(Image: Private Media)

You say hello with “ADIEU”. Me, I’ll see you “LATER”.

If you don’t know, no BIGGY: it’s Wordle, the most viral experience of the summer — after Omicron, at least — spreading to millions of daily players. Unheard of one minute, the centre of morning conversation the next.

And this week came its inevitable monetisation, when The New York Times paid designer Josh Wardle “a seven figure sum” to incorporate the game into its digital portfolio, which sells separate to the news subscription for about $90 a year.

For word puzzle tragics, Wordle has a magic in its simplicity: find the daily five-letter word within six attempts from the 160,000-odd options in the English language ranging from AARGH to ZYMES. Each new word gives you clues. Right letter? Yellow tile. Right letter in the right place? Green tile. Unused letters? Black.

No tips, but here’s one FAVOR: it uses US spelling.

And what a backstory! While Facebook has always carried the stain of its “Hot-or-Not” ratings of female Harvard students as its origin story, Wardle designed Wordle more or less as a gift for his partner who liked playing the various New York Times puzzles. What a CHAMP!

Starting with 90-odd users in November, it’s now estimated in the millions, its spread driven in part by its humblebrag sharing option which translates the attempt grid into lines of coloured tiles. It’s been all over public social media like Twitter (and more private family-and-friend WhatsApp groups) since December.

Along with the joy, the puzzle has brought a matching serve of “Get off the GRASS!” (or at least the Twitter feed) from the grumpy old men set. But the NYT buyout reminds us of a dirty secret of news media: packaging word puzzles with news has been central to media distribution strategy for nigh on a century.

Right now, along with cooking, New York Times Games is the unacknowledged success in the company’s digital subscription surge. Recent figures show it makes up about 1 million out of the total 8.4 million paying subscribers. Back of the envelope, if Wordle brings in another 15,000 or so subscribers to the games package, it will more than pay for itself.

Both the company and Wardle say Wordle will remain free (and free of ads) for the time being. It could be used as a free taster to lure subscribers in a “Like-this? Pay-for-that” play, although part of the attraction of the current product is that with just one puzzle a day, it deliberately eschews the gamified addiction of the surveillance capitalism internet.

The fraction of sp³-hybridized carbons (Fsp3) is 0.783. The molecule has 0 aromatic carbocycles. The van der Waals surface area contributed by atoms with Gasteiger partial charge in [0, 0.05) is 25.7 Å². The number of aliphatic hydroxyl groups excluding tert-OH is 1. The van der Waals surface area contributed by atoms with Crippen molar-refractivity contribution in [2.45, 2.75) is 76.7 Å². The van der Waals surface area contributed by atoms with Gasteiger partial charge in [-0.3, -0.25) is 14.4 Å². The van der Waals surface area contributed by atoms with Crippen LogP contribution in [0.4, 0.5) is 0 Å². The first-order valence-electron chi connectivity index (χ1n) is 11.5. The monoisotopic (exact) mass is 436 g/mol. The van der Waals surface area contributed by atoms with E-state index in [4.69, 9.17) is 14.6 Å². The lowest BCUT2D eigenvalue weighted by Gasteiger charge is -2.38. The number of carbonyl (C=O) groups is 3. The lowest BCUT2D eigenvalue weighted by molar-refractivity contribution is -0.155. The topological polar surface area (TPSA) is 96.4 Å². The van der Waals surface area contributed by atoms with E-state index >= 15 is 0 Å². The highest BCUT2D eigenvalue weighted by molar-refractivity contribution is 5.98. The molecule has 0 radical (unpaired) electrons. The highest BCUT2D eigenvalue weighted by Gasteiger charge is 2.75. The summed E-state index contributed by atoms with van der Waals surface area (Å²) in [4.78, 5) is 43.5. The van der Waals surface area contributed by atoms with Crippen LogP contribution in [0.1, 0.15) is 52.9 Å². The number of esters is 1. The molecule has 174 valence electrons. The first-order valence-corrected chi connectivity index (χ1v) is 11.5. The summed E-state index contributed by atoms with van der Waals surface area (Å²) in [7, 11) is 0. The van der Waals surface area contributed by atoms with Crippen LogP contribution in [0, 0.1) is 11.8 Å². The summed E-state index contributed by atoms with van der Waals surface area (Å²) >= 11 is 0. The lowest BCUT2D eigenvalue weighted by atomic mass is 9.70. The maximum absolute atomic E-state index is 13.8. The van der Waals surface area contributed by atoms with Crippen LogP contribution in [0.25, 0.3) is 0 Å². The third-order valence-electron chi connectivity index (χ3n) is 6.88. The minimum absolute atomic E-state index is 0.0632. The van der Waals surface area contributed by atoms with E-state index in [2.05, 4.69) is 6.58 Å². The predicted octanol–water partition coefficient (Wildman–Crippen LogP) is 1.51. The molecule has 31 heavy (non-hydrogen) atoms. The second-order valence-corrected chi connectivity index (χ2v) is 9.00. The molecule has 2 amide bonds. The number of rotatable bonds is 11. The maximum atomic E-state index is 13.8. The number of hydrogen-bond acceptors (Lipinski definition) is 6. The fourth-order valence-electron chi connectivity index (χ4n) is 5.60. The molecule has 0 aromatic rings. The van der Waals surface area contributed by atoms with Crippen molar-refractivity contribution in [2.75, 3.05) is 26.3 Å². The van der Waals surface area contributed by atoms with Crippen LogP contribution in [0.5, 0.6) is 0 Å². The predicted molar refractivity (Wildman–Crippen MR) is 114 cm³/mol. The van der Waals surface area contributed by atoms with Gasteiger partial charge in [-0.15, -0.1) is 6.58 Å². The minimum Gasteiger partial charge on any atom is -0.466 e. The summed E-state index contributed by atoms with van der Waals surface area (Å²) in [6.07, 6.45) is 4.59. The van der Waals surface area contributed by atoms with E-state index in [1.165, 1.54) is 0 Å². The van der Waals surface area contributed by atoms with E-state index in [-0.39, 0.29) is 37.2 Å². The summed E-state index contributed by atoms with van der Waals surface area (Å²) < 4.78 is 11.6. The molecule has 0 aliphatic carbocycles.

The closest an Australian media company has come to successfully monetising word games in the digital era is the Nine masthead’s subscription tiers “Starter” and “Premium”. The core difference for an extra $90 a year? Access to the crosswords and related puzzles. 

Unlike The New York Times (or News Corp for that matter), Nine doesn’t release digital subscription numbers, either in numbers or broken up by plan. But if at least a third are opting for the premium product, the crosswords and puzzles would be delivering up to $10 million of the masthead revenues. Off the back of the crosswords’ success, the compiler of Friday’s notoriously difficult grid, DA (known alternately as David Astle or Don’t Attempt) has become a cult figure in his own right.

Most Australian companies have seen puzzles as a cost rather than a revenue stream, contracting out their games and puzzles and syndicating across the group. Most are drawn from the largest local provider (and puzzle magazine publisher) Lovatts Media.

Last century, most Australian papers printed syndicated British cryptic crosswords. The Sydney Morning Herald was the first to make a virtue of having its own offering. For 60-odd years, it was created by journalist Lindsey Browne who started contributing as a cadet in 1935 and then through his career as the paper’s leading arts critic in the 1950s, and on to just before his death in 2003.

His crosswords became culturally ingrained in post-war Sydney life and Browne became a celebrity journalist before its time when he scooped the pool on the early TV quiz show BP Pick a Box. Famously, he proposed to his first wife when the first letters of one day’s answers popped the question: “Will she marry me?”

Being driven by journalistic interests (rather than the Oxbridge classical snootiness of the Fleet Street broadsheets) his work brought a contemporary, often political, and deeply Australian flair to Australian crosswords, His approach endures with standard clues today like “Geoffrey” for the syllable “rush” or “Australian actress” for the suffix “-cate.”

Perhaps his most remembered clue brought it all together: “Toothless emaciated [Sir Robert] Menzies is a whatchamacallit (9,3)?” Answer: Thingummy-bob.